The candidates for Cook County assessor are sharply divided on the merits of a new 10-25 property tax reform ordinance, as well as issues related to ethics and this year's late tax bills.
Board of Review Commissioner Joseph Berrios, the Democratic candidate, blamed the 10-25 ordinance for what he described as the "chaos" that produced second-installment property tax bills that probably won't be delivered until Thanksgiving, well after the Nov. 2 election and months after the supposed deadline.
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Former Evanston Township assessor Sharon Strobeck-Eckersall, the Republican candidate, said she agreed, adding, "I think the 10-25 has caused a lot of small businesses to leave the county. I think we have to rethink the whole idea."
Yet Green Party candidate Robert Grota, who works in the assessor's office, said, "It did make market values appear more accurate."
And independent candidate Forrest Claypool, who co-sponsored the reform ordinance backed by retiring Assessor James Houlihan as a Democratic Chicago commissioner on the county board, championed it as something that had brought efficiency, clarity and transparency to the whole assessment process.
They sparred over the 10-25 ordinance and other issues during a recent interview with the Daily Herald editorial board.
The 10-25 ordinance, which took effect this year, removed a complex, multitiered categorization system with a simple, two-part distinction in which residential properties were to be assessed at 10 percent of market value and commercial properties at 25 percent. Previously, homes were assessed at a rate as low as 16 percent and commercial properties at a rate as high as 38 percent.
"Lowering the rate of assessment cannot possibly raise the market value," Claypool said. "This 10-25 was overwhelmingly supported by the Cook County Board. It was not controversial. Mr. Berrios did not object. He did not come down to testify or in any way express concern."
Yet Berrios said it brought on "many, many mistakes, and that's why the Board of Review ended up with 436,000 cases," a record number of assessment appeals. Many were based on the thinking that, even though Houlihan pointed out every homeowner in Cook County received a reduced assessment, the formula worked backward and suggested in some cases an increased market value.
"The assessor took 10-25 and increased market values," Berrios said, "at a time when anyone who could read a newspaper knew market values were declining."
Yet Claypool insisted, "It made it much more transparent for taxpayers to understand what the assessments meant," adding it "had nothing to do with market value. It was a statutory percentage. And the reason it was not controversial is because the overwhelming data showed the truth was the statutory levels that were higher had never been followed by any assessor."
Grota agreed that it actually corrected market prices that had been traditionally undervalued. "The market values were much, much lower than what was real," he said.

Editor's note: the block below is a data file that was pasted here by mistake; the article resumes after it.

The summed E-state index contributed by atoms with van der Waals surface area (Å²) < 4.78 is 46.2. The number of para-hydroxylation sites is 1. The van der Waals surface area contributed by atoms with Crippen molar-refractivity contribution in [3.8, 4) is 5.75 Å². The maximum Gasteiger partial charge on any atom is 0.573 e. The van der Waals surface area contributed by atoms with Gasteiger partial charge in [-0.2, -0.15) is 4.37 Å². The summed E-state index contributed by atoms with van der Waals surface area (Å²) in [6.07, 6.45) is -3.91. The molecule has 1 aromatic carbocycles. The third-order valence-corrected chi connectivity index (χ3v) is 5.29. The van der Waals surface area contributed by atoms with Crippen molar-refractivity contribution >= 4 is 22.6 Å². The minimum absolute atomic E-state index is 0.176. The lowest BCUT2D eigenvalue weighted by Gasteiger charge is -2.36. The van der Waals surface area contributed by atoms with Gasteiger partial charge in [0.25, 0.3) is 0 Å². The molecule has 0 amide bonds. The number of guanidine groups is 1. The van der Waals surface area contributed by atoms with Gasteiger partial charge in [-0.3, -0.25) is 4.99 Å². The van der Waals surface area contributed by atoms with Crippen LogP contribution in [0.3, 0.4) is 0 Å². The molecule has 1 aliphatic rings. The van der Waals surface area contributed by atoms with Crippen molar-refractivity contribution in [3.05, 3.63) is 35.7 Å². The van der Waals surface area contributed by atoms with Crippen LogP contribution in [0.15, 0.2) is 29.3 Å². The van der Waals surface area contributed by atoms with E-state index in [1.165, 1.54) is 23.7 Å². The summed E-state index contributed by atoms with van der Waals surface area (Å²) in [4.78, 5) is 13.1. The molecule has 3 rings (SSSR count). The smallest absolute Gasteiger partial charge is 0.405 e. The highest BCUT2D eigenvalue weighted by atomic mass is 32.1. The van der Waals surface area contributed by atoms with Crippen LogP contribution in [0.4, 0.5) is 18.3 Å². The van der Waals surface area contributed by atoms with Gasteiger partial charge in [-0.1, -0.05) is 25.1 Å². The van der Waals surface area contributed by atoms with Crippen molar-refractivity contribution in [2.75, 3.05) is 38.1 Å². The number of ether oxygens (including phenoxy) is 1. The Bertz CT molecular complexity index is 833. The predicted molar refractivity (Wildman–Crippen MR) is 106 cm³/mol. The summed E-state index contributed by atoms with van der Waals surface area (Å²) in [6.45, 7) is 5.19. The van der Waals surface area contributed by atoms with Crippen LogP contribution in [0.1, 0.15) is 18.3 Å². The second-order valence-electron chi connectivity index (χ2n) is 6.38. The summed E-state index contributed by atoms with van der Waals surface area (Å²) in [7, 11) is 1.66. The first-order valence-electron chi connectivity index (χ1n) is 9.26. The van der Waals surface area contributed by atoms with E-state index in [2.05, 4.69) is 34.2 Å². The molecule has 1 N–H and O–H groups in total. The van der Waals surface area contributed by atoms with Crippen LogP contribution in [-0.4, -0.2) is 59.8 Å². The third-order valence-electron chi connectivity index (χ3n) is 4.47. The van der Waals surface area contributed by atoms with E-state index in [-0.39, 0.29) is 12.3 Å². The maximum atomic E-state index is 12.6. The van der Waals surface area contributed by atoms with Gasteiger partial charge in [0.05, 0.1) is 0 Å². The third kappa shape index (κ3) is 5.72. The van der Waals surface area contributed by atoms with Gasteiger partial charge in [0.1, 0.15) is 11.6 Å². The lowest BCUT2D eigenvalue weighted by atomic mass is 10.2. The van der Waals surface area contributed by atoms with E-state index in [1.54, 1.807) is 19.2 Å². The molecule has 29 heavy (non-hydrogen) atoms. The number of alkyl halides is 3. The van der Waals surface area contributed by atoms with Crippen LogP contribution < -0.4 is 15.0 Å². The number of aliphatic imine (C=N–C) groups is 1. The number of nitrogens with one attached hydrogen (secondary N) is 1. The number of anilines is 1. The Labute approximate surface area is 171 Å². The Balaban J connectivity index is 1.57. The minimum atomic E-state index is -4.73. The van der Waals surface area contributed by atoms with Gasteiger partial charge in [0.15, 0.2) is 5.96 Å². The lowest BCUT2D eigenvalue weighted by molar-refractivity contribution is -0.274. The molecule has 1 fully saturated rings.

Grota's only complaint was "the fact that commercial properties pay two and a half times the amount residentials do as a percentage of market value is not fair." He said Cook should go to the uniform 33 percent assessment rate used by the rest of the state, although he acknowledged that would mean dramatically higher property taxes for homeowners and most likely huge budget cuts in education, which takes the lion's share of the tax bill in most areas.
Claypool said Berrios' objections were part of the "foot-dragging and excuses and finger-pointing" that were "a byproduct of this type of politics." He said Berrios had benefited from the complex old system in which tax attorneys arguing appeals before the county board had given Berrios abundant campaign contributions and won commercial assessment reductions that meant homeowners would naturally get stuck with making up the difference.
"The politicians don't want the tax bills to come out before the election. Mr. Berrios does not want the tax bills to come before the election," Claypool said. "There's no coincidence that tax bills were never going to come before the election. The people are already angry. And when they see the size of the increases that are going to come with the Berrios tax shift, because of the hundreds and hundreds of millions of dollars in huge cuts to these clout-heavy commercial interests that's going to raise people's property taxes, that would be like throwing a match on gasoline Nov. 2. So that was never going to happen. ... It was always predictable that these large tax increases were going to be hidden until after the election, because of the electorate's mood."
While acknowledging he accepted campaign contributions from tax attorneys who argue appeals before the Board of Review, Berrios insisted government and media investigations had turned up no evidence of wrongdoing. "Not one newspaper has ever said something was done illegally at the Board of Review when it came to cases," Berrios said.
Yet Claypool pointed to pieces that ran in the Daily Herald last year about how state Rep. Paul Froehlich, a Schaumburg Democrat, had helped earned assessment reductions for a few Northwest suburban properties. Claypool pointed to a Better Government Association investigation that had suggested Berrios staffers had "circumvented the process," he said. The reductions were rescinded, and the Cook County state's attorney's office has since opened an official investigation.
Berrios called the BGA investigation a "witch hunt," adding, "Our office has cooperated with the state's attorney 150 percent." He said he had not disciplined any of the staffers involved. "I don't fire people for allegations, Forrest, like you would probably do," Berrios said. "If they did something wrong, they will be fired and they will be prosecuted under the law. I'm not going to fire someone over an article."